|Date(s):||1907 to 1913|
|Location(s):||San Francisco, California|
|Tag(s):||Environment, Environmental History, Hetch Hetchy|
|Course:||“Environmental History in Detroit,” University of Michigan|
In 1907, the city of San Francisco wanted to flood the Hetch Hetchy Valley in Yosemite National Park by creating a dam to provide water to their city’s increasing population and support urban reform after the devastating 1906 earthquake. John Muir, a leader of environmental preservation activists, was enraged that they would taint this beautiful creation of God with 170 feet of water. He published his compelling article, “The Tuolomne Yosemite in Danger” on November 2, 1907, as an attempt to appeal to his followers and regular folks alike, with rich and poetic descriptions of the emotional and spiritual values of leaving nature alone.
One of the major opponents to Muir's ideas was Gifford Pinchot, who testified in front of the House Committee of Public Lands in support of the construction of the Hetch Hetchy Dam. He believed that human use of the land outweighed the pristine preservation of the land. Specifically, the water and electricity supply for San Francisco would utilize resources within the environment, all while conserving the beauty of the Hetch Hetchy Valley. Pinchot further stated there would be improvements in forest fire fighting, as well as more accessibility for increased tourism. Disagreeing with Muir, Pinchot believed the benefits outweighed the costs.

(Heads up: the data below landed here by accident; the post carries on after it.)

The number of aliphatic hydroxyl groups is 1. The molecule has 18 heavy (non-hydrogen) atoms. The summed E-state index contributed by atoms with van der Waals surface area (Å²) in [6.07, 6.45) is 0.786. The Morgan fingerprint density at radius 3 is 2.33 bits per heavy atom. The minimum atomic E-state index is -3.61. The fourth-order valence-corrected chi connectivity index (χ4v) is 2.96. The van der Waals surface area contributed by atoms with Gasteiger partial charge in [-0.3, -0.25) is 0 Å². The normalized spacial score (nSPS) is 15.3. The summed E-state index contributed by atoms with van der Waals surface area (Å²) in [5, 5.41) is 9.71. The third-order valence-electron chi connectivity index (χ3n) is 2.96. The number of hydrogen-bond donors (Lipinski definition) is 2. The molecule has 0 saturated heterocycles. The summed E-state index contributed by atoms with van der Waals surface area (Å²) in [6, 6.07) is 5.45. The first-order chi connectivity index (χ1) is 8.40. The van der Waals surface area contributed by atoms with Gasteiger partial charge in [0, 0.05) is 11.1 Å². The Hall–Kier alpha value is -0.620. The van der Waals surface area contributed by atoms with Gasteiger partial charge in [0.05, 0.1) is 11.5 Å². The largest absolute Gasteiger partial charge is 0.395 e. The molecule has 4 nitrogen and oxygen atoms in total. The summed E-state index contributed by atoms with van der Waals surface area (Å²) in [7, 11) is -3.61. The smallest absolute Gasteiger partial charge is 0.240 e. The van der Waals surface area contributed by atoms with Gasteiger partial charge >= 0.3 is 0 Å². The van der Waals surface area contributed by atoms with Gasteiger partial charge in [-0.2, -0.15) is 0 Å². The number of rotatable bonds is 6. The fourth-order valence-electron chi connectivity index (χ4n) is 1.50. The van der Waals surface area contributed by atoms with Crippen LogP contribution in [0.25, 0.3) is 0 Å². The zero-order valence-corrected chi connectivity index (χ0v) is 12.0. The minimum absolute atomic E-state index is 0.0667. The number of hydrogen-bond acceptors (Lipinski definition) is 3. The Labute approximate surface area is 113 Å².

Regarding the different interests concerning public land use, this has been discussed as the first major and ongoing debate over preservation and conservation. Preservation, meaning leaving the land untouched, and conservation implying sustainable maintenance and usage. This debate represents a shift in how the environment should be utilized, questioning the availability of resources and aesthetics.